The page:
With deafness playing a large part in my family life; my mother is a Sign Language Interpreter and both my uncle and aunt are profoundly deaf, deaf culture and sign language have always been of interest to me. Yet it was only when I began working for Deafax, a UK charity that works to improve access to information for deaf people that I really began to appreciate the mountainous issues that deaf people come up against, to gain equal access, on a daily basis. Many deaf people, although categorised as 'disabled,' would beg to differ and see themselves instead as a linguistic minority.
This resource aims to increase the awareness of sexual health issues and promote healthy sexual relationships to young deaf people aged 16 to 25 years. There has previously been no web-based information in Auslan Australian Sign Language on sexual health awareness. For the Deaf Community, information of this nature in their preferred language is a significant access initiative.
Posted on December 7, by Editor. There is a telling moment in a documentary called Snapshot: Dicing with Sex when a group of young deaf people are shown cards with different words on them. They all instantly recognise the words Facebook, Wii and YouTube, but the words syphilis, genital warts and hepatitis ABC are met with blank expressions.
The authors evaluate and advocate the need for comprehensive sexuality education that meets the unique needs of youth who are deaf or hard of hearing, while calling for the expansion of teacher preparation in this critical area. Effective comprehensive sexuality education is designed to prepare young people to become more comfortable with, and informed about, their sexuality. Teachers and parents are key adults in this process. However, the responsibility for preparing teachers to handle sexuality education lies with both the postsecondary teacher preparation program and the administrative team at the individual school; their willingness to provide comprehensive training, current resources, and continued support are crucial to the success of any comprehensive sexuality program.
Given that many deaf students because of language delays may be emotionally and socially immature while physically mature, sex education tailored for their communication needs becomes critically important in order to prevent future problems. Fortunately, some materials are available for parents and teachers to use, plus some research articles have been written. The Described and Captioned Media Program has many captioned video materials available on sexuality and related topics.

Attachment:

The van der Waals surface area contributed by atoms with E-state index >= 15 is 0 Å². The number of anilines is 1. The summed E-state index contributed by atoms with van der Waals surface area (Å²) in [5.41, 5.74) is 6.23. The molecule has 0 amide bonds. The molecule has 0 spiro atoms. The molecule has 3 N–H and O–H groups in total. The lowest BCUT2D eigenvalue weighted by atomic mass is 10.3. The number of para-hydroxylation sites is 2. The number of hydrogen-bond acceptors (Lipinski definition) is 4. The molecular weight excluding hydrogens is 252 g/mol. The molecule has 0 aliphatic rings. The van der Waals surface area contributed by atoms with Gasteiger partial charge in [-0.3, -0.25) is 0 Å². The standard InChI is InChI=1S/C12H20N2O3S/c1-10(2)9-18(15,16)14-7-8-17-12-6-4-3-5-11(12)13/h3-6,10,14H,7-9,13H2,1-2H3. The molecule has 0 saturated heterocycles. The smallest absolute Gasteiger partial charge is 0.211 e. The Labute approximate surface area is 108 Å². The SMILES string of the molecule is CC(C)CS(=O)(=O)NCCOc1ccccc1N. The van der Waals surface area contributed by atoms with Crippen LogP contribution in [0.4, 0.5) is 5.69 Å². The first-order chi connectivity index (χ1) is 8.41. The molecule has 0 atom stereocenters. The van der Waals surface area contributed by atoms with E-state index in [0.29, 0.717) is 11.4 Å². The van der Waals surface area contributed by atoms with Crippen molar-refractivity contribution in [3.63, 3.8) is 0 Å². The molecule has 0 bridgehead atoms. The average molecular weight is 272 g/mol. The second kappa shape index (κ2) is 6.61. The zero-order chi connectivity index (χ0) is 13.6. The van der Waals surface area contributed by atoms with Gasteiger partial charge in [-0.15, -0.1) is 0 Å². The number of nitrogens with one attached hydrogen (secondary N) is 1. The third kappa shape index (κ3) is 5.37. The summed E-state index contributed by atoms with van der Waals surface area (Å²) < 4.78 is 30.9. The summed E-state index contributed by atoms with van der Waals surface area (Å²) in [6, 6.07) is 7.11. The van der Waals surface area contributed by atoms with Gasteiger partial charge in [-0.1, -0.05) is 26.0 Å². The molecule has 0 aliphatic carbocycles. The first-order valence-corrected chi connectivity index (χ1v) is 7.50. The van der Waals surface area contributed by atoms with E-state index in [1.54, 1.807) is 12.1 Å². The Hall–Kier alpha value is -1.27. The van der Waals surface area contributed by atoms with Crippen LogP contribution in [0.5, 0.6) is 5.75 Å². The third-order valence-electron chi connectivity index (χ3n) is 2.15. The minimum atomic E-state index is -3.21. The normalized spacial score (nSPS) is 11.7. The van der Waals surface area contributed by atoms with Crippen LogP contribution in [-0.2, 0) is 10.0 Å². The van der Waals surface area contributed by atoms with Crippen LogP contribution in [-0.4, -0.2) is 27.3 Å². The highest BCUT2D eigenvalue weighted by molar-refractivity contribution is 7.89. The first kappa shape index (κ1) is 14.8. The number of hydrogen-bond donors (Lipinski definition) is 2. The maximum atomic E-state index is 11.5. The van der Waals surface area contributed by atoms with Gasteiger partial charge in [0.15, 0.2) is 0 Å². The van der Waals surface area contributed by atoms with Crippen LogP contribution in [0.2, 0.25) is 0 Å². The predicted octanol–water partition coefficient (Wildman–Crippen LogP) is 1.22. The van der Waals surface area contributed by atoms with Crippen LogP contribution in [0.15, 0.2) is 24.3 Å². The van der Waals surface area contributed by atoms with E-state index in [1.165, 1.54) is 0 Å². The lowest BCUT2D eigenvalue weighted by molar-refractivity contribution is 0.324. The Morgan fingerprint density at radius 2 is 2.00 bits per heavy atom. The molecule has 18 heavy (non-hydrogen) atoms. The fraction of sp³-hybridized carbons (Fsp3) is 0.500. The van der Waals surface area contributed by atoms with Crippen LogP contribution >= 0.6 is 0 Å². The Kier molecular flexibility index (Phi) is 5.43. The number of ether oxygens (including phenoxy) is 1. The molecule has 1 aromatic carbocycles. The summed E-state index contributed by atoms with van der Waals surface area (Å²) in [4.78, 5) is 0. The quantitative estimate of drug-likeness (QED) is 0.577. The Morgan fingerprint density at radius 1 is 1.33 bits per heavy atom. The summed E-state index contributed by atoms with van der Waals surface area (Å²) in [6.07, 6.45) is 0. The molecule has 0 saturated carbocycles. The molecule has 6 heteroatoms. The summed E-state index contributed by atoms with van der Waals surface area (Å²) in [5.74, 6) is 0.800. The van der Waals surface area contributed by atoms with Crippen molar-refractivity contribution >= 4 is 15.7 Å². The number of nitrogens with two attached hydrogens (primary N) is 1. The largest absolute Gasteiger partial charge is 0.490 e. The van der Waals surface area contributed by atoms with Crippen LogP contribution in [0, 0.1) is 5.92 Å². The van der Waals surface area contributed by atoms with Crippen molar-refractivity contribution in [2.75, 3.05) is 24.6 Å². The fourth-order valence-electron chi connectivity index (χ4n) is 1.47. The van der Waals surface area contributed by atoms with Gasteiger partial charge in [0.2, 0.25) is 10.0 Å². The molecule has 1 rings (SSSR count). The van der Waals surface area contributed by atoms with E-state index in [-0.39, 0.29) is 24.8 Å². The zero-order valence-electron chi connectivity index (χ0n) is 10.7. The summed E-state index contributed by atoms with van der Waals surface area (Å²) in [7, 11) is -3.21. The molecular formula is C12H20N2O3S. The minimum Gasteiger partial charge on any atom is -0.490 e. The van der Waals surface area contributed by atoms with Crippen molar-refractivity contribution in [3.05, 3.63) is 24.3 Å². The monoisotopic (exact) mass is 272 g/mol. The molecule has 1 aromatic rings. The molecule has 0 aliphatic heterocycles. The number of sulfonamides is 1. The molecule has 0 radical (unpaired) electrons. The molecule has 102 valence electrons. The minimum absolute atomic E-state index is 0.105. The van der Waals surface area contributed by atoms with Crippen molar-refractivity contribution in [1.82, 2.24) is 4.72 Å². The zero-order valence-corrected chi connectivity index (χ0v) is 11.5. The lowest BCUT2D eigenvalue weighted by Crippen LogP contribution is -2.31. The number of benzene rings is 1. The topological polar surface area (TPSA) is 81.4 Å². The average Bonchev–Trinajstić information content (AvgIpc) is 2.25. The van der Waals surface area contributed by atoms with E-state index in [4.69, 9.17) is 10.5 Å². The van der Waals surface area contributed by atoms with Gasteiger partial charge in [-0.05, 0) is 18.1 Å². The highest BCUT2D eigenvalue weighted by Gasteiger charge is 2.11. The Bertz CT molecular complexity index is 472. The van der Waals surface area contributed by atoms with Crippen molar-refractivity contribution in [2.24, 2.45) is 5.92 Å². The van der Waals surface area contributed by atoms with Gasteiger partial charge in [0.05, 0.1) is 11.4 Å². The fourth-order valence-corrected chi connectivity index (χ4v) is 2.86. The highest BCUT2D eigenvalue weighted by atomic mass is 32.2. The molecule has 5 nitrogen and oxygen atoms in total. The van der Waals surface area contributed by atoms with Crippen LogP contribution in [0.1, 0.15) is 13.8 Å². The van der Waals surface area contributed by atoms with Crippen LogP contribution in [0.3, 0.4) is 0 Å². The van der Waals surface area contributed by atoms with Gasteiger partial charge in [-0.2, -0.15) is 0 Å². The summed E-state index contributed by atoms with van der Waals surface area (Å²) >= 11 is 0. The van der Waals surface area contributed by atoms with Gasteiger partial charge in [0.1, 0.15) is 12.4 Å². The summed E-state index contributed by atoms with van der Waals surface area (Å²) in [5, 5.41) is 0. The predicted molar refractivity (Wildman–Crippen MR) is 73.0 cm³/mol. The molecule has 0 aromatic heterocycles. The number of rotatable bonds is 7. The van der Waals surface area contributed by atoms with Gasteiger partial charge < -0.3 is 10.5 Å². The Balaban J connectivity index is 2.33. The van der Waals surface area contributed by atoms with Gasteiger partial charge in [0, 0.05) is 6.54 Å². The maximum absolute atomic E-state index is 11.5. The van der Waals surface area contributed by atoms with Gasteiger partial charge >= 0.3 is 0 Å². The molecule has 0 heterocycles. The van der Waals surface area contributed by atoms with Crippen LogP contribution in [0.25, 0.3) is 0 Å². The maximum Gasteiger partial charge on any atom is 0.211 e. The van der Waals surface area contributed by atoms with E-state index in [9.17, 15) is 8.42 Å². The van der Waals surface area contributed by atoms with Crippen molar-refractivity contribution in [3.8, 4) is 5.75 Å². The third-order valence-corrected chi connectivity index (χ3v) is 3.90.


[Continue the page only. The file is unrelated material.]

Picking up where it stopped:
T here is a telling moment in a documentary called Snapshot: Dicing with Sex when a group of young deaf people are shown cards with different words on them. They all instantly recognise the words Facebook, Wii and YouTube, but the words syphilis, genital warts and hepatitis ABC are met with blank expressions. Broadcast in sign language on digital TV inthe documentary revealed a remarkably uninformed attitude to sex, with several young deaf people saying they preferred not to use condoms, despite experiencing sexually transmitted infection STIs or pregnancy.
Print this page with Adobe Acrobat. Christine L. She teaches children and trains adults in sexuality education.
This project provides sexual and reproductive healthcare training to deaf girls, boys and teenagers through videos in sign language. Its aim is to provide each and every single school within the country with these materials. Deaf children are at risk. Not only are they excluded because of their language, but also because of their being children.
Attitudes toward condom education amongst educators for deaf and hard-of-hearing adolescents in South Africa. Sumaya Mall; Leslie Swartz. AIM : This study explores the attitudes of educators working in schools for Deaf and hard-of-hearing pupils in South Africa toward condom education for their pupils.
The researchers hope their findings will make SRE more accessible for deaf children and, at a later stage, they plan to devise a fun, non-threatening computer game to explore how much deaf as well as hearing children know about issues related to growing up. They may understand the textbook terms but not the euphemisms that also arise in such discussions. They may not have the language to be able to tell someone that it is happening and also may lack awareness that the behaviour is inappropriate.